Gwendolyn Brooks

Gwendolyn Brooks

Gwendolyn Brooks

Gwendolyn Brooks

Synopsis

-- Brings together the best criticism on the most widely read poets, novelists, and playwrights

-- Presents complex critical portraits of the most influential writers in the English-speaking world -- from the English medievalists to contemporary writers

Excerpt

Gwendolyn Brooks says of her pre-1967 poetry: "I wasn't writing consciously with the idea that blacks must address blacks, must write about blacks." Certainly, her work after 1967 is very different from her poems composed before she turned fifty. I prefer the earlier achievement, a judgment (if it is one) that is harmless since every essayist in this volume, except for Langston Hughes, centers upon the later Brooks.

The famous lyric, "The Bean Eaters" ironically and memorably celebrates:

Two who are Mostly Good,
Two who have lived their day,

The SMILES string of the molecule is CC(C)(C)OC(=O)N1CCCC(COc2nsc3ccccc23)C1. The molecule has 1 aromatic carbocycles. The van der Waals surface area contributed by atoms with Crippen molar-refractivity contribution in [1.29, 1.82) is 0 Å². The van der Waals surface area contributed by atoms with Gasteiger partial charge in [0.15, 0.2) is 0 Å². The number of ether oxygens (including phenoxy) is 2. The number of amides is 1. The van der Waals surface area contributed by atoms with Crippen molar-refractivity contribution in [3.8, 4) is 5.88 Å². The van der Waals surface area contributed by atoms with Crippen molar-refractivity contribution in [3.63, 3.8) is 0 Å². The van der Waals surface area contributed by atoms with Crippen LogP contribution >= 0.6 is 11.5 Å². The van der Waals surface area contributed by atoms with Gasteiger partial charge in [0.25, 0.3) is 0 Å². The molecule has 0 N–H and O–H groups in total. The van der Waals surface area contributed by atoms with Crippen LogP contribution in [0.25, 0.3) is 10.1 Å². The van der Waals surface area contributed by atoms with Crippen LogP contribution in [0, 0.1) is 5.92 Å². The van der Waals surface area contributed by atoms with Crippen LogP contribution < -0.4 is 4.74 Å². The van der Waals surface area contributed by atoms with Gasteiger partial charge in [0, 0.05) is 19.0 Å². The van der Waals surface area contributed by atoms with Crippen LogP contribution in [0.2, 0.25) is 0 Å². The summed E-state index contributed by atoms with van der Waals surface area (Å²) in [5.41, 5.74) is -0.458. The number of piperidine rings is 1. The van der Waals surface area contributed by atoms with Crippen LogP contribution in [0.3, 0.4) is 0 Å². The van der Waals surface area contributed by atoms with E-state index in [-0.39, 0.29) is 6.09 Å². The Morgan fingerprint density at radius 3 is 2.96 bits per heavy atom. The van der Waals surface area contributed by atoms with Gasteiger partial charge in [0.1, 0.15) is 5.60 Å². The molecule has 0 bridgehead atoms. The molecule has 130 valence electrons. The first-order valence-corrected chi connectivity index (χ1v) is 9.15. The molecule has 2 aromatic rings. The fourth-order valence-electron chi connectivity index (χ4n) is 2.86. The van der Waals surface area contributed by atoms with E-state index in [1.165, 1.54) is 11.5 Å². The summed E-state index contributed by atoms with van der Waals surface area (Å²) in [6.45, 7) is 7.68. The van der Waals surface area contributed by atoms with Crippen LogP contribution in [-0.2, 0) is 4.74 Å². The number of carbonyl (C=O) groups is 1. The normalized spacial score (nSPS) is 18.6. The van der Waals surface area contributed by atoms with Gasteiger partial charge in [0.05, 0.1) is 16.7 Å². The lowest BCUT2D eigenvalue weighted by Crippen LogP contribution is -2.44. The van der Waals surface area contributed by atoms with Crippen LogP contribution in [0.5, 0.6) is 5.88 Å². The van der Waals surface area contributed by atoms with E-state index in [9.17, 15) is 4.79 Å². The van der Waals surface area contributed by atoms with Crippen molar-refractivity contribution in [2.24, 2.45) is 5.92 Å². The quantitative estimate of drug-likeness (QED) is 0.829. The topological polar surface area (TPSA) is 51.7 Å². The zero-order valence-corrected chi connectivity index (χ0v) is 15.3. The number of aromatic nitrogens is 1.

But keep on putting on their clothes
And putting things away.

This wry turn upon the universal still seems to me Brooks's strength, as does "The Crazy Woman," an eloquent extension of the Mad Song tradition:

I'll wait until November.
That is the time for me.
I'll go out in the frosty dark
And sing most terribly.

If I contrast these with the poem of 1969, "The Riot," I come to see that I am not yet competent to judge the poet who was reborn in 1967. The satiric eye is still there, and the dominant stylistic influence remains T. S. Eliot. Yet the style and the stance seem not to cohere:

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